Going Public in 2000

Less than a year after Smith hinted at an initial public offering (IPO) of stock, Community Health returned to the ranks of publicly held companies. When investors were offered the opportunity to acquire a stake in the company, they became financially wed to what rapidly was becoming an industry giant. Revenue in 1998 exceeded $850 million, eclipsing the $1 billion mark the following year. In June 2000, the company completed its IPO, raising $245 million from the offering and gaining another $269 million through a secondary offering of stock completed before the end of the year. By the end of 2000, the company's first profitable year since 1995, sales increased 24 percent, reaching $1.34 billion.

Once Community Health entered the public spotlight, it was exposed to greater scrutiny from industry analysts, a target for criticism and praise alike. The appraisal from the pundits was positive, underscoring the soundness of the company's strategy. Community Health adhered to a disciplined acquisition strategy, selecting hospitals that were ailing for reasons that were not related to the market they served. "You can fix bad hospitals; you can't fix bad markets," an analyst noted in the June 24, 2002 issue of Investor's Business Daily. Community Health relied on strong management and a centralized office to keep costs down, recouping the investments it made in recruiting health specialists, adding new services, and implementing new information and supply systems by carefully following its acquisition criteria. Once a hospital was purchased, it often took several years for the hospital to reach Community Health's standard of optimal performance--one of the reasons the company was unprofitable during the late 1990s--but after the property's financial performance improved, Community Health gained a valuable money-maker.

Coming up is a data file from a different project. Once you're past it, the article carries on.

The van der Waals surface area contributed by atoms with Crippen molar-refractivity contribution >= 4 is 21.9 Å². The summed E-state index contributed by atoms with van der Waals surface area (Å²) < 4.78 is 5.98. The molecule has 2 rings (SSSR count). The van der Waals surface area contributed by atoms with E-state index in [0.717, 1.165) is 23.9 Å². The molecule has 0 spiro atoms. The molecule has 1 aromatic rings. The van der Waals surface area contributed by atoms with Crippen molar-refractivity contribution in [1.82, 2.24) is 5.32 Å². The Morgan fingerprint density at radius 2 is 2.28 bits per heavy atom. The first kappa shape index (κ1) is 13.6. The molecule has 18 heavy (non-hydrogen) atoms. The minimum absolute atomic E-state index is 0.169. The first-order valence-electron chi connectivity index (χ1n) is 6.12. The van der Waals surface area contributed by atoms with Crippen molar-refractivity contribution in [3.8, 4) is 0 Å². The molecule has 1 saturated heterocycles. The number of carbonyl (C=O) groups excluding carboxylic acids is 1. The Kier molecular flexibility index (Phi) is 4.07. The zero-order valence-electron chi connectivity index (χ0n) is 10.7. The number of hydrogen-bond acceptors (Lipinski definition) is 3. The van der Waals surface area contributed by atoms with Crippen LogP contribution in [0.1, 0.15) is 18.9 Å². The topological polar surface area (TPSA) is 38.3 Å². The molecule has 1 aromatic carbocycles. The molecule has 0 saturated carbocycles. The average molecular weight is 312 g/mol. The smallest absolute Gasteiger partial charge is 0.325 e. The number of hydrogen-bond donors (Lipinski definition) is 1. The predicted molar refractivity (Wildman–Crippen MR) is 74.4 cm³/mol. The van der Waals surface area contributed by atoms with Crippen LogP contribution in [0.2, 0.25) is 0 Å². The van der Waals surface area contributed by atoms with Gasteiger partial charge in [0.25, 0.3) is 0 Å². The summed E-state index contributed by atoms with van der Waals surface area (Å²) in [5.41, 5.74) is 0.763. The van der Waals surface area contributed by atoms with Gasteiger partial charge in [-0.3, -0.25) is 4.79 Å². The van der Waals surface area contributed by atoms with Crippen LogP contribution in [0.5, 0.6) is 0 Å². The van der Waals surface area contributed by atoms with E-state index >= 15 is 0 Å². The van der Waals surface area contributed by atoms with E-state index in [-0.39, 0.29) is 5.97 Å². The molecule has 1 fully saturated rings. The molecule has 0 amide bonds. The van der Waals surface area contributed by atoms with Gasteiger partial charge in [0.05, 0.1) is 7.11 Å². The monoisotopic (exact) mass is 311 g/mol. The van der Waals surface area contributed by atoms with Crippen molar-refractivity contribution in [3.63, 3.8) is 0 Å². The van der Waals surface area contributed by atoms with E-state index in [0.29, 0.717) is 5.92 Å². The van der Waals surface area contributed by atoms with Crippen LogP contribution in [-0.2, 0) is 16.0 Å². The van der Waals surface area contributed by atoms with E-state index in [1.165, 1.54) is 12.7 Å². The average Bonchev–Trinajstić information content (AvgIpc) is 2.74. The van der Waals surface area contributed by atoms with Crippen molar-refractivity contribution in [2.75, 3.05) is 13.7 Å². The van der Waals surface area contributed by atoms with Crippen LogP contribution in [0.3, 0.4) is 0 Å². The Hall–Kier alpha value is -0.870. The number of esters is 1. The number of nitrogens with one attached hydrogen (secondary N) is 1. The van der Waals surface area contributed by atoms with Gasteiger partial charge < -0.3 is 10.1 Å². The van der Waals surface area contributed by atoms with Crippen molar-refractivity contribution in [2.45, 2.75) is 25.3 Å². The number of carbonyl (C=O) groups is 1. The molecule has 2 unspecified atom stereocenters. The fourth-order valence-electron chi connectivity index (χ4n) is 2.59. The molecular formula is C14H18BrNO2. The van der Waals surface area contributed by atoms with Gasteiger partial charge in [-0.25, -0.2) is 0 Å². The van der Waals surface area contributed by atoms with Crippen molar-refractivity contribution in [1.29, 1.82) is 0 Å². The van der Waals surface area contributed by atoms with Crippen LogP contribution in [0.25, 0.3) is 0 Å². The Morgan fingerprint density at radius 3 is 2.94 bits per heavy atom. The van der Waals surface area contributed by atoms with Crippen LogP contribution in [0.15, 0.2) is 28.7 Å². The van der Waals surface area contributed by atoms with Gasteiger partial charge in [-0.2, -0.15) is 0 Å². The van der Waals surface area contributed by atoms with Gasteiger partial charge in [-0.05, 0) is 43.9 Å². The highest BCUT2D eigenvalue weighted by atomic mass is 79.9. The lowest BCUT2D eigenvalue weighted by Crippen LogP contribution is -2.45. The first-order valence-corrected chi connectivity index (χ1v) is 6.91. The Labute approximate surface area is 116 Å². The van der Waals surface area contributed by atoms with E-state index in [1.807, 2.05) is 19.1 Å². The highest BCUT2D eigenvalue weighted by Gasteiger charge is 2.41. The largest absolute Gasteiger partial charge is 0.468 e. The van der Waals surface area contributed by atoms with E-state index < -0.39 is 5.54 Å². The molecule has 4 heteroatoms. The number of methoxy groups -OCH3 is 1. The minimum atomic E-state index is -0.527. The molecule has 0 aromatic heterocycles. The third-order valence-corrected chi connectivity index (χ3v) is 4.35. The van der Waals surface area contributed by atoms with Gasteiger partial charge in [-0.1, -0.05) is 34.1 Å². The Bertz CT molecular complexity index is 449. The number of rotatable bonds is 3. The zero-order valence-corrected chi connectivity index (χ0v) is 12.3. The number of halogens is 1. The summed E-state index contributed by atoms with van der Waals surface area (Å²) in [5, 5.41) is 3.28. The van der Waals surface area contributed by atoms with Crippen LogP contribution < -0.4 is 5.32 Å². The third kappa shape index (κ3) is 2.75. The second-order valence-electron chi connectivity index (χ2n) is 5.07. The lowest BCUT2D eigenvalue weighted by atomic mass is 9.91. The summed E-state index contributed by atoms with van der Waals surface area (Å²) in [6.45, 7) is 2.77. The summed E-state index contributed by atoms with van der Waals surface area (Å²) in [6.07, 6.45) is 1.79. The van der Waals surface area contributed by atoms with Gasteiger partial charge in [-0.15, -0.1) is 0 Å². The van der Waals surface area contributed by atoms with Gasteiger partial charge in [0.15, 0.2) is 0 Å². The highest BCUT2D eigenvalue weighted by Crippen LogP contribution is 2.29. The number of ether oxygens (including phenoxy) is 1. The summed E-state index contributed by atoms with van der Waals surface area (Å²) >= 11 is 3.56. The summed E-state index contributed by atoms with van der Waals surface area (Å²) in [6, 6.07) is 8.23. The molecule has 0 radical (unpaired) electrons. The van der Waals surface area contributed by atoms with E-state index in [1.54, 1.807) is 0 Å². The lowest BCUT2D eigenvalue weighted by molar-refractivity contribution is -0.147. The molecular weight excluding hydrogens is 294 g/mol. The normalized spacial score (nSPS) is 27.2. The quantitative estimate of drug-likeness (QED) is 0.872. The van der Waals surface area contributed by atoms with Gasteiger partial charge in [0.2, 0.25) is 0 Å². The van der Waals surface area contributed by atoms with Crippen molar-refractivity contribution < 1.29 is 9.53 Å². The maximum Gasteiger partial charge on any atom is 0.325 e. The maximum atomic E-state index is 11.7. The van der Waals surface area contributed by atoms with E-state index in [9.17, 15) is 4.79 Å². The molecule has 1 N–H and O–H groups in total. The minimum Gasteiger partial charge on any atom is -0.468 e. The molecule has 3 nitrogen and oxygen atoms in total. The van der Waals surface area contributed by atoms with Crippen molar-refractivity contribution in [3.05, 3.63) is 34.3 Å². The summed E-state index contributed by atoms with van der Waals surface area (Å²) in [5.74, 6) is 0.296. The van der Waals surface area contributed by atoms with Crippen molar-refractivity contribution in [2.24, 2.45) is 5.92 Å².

As Community Health neared its 20th anniversary, the company held sway as the leader in the rural hospital field. Forstmann Little, which first sold a portion of its stake in the company after its IPO, reduced its stake in the company three times after the IPO. In September 2004, the investment firm sold its remaining 23 percent interest for $560 million, which, combined with the earlier stock sales, nearly tripled the firm's original investment. Theodore Forstmann's first foray into the healthcare sector met with success; for Community Health, the backing of Forstmann's firm spurred the company's growth, making the intervention of new owners a beneficial relationship. Between 1996 and 2004, the company spent $1.8 billion, acquiring 47 hospitals during the period. In the years ahead, the company seemed likely to retain its leadership position as it continued its expansion. Preparing to guide the company forward, Smith estimated there were 375 rural hospitals in the country that met his buying criteria, giving Community Health ample room for growth as it sought to widen its lead over competitors in the years ahead.

Principal Subsidiaries: CHS/Community Health Systems, Inc. Community Health systems Professional Services Corporation; Community Insurance Group, Ltd. (Cayman Islands); Pennsylvania Hospital Company, LLC; Virginia Hospital Company, LLC; Community Health Investment Corporation; CHS Holdings Corp.; Hallmark Healthcare Corporation; Hallmark Holdings Corp.

Principal Competitors: HCA Inc.; Health Management Associates, Inc.; Triad Hospitals, Inc.; Lifepoint Hospitals Inc.; Province Health Care Co.

Further Reading:

  • "Community Health Continues Acquisitions Spree," Health Care Strategic Management, November 2002, p. 4.
  • Gardner, Jonathan, "CHS Settles Fraud Case to Pave Way for IPO," Modern Healthcare, March 13, 2000, p. 20.
  • Kirchheimer, Barbara, "Building a System, Quietly," Modern Healthcare, August 16, 1999, p. 18.
  • ------, "A For-Profit Beachhead," Modern Healthcare, October 15, 2001, p. 14.
  • Lau, Gloria, "Community Health Systems Inc.," Investor's Business Daily, April 24, 2001, p. A8.
  • Neumeier, Shelley, "Community Health Systems," Fortune, December 2, 1991, p. 110.
  • "Rural for-Profits See Green Pastures," Modern Healthcare, February 26, 2001, p. 16.
  • Saito-Chung, David, "Rural Hospital Chain Grows by Acquisitions," Investor's Business Daily, June 10, 2002, p. B6.
  • Watkins, Steve, "Community Health Systems Inc.," Investor's Business Daily, June 24, 2002, p. A4.

Source: International Directory of Company Histories, Vol. 71. St. James Press, 2005.